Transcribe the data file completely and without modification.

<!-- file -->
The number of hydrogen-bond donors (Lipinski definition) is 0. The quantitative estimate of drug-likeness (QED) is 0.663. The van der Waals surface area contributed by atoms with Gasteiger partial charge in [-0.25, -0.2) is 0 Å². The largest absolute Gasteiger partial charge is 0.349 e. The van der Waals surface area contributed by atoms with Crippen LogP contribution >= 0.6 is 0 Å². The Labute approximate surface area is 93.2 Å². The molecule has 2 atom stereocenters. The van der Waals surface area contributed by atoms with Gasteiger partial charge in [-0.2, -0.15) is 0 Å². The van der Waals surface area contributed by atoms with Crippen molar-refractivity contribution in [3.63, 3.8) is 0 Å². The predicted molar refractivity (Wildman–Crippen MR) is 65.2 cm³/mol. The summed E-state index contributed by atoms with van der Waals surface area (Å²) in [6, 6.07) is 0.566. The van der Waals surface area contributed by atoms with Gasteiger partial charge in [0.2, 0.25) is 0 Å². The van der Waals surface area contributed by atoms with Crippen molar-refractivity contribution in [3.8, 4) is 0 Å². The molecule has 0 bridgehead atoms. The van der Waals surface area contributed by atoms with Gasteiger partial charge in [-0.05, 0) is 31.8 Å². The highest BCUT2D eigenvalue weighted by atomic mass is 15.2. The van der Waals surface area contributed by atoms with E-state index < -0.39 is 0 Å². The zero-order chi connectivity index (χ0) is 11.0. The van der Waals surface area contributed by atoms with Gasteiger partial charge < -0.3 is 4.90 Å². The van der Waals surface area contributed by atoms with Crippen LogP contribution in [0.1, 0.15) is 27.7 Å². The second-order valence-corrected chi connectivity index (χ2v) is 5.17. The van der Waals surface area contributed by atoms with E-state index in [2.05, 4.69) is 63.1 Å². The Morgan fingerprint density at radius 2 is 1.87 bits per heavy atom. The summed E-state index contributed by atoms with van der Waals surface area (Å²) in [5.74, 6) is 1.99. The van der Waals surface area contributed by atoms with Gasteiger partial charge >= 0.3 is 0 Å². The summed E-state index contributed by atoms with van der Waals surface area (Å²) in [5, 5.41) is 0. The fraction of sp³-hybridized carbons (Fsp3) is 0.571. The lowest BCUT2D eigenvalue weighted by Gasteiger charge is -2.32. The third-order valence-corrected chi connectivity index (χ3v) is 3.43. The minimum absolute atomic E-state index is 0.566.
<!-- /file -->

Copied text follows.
The number of hydrogen-bond donors (Lipinski definition) is 0. The quantitative estimate of drug-likeness (QED) is 0.663. The van der Waals surface area contributed by atoms with Gasteiger partial charge in [-0.25, -0.2) is 0 Å². The largest absolute Gasteiger partial charge is 0.349 e. The van der Waals surface area contributed by atoms with Crippen LogP contribution >= 0.6 is 0 Å². The Labute approximate surface area is 93.2 Å². The molecule has 2 atom stereocenters. The van der Waals surface area contributed by atoms with Gasteiger partial charge in [-0.2, -0.15) is 0 Å². The van der Waals surface area contributed by atoms with Crippen molar-refractivity contribution in [3.63, 3.8) is 0 Å². The predicted molar refractivity (Wildman–Crippen MR) is 65.2 cm³/mol. The summed E-state index contributed by atoms with van der Waals surface area (Å²) in [6, 6.07) is 0.566. The van der Waals surface area contributed by atoms with Gasteiger partial charge in [0.2, 0.25) is 0 Å². The van der Waals surface area contributed by atoms with Crippen molar-refractivity contribution in [3.8, 4) is 0 Å². The molecule has 0 bridgehead atoms. The van der Waals surface area contributed by atoms with Gasteiger partial charge in [-0.05, 0) is 31.8 Å². The highest BCUT2D eigenvalue weighted by atomic mass is 15.2. The van der Waals surface area contributed by atoms with E-state index < -0.39 is 0 Å². The zero-order chi connectivity index (χ0) is 11.0. The van der Waals surface area contributed by atoms with Gasteiger partial charge < -0.3 is 4.90 Å². The van der Waals surface area contributed by atoms with Crippen LogP contribution in [0.1, 0.15) is 27.7 Å². The second-order valence-corrected chi connectivity index (χ2v) is 5.17. The van der Waals surface area contributed by atoms with E-state index in [2.05, 4.69) is 63.1 Å². The Morgan fingerprint density at radius 2 is 1.87 bits per heavy atom. The summed E-state index contributed by atoms with van der Waals surface area (Å²) in [5.74, 6) is 1.99. The van der Waals surface area contributed by atoms with Gasteiger partial charge >= 0.3 is 0 Å². The summed E-state index contributed by atoms with van der Waals surface area (Å²) in [5, 5.41) is 0. The fraction of sp³-hybridized carbons (Fsp3) is 0.571. The lowest BCUT2D eigenvalue weighted by Gasteiger charge is -2.32. The third-order valence-corrected chi connectivity index (χ3v) is 3.43. The minimum absolute atomic E-state index is 0.566.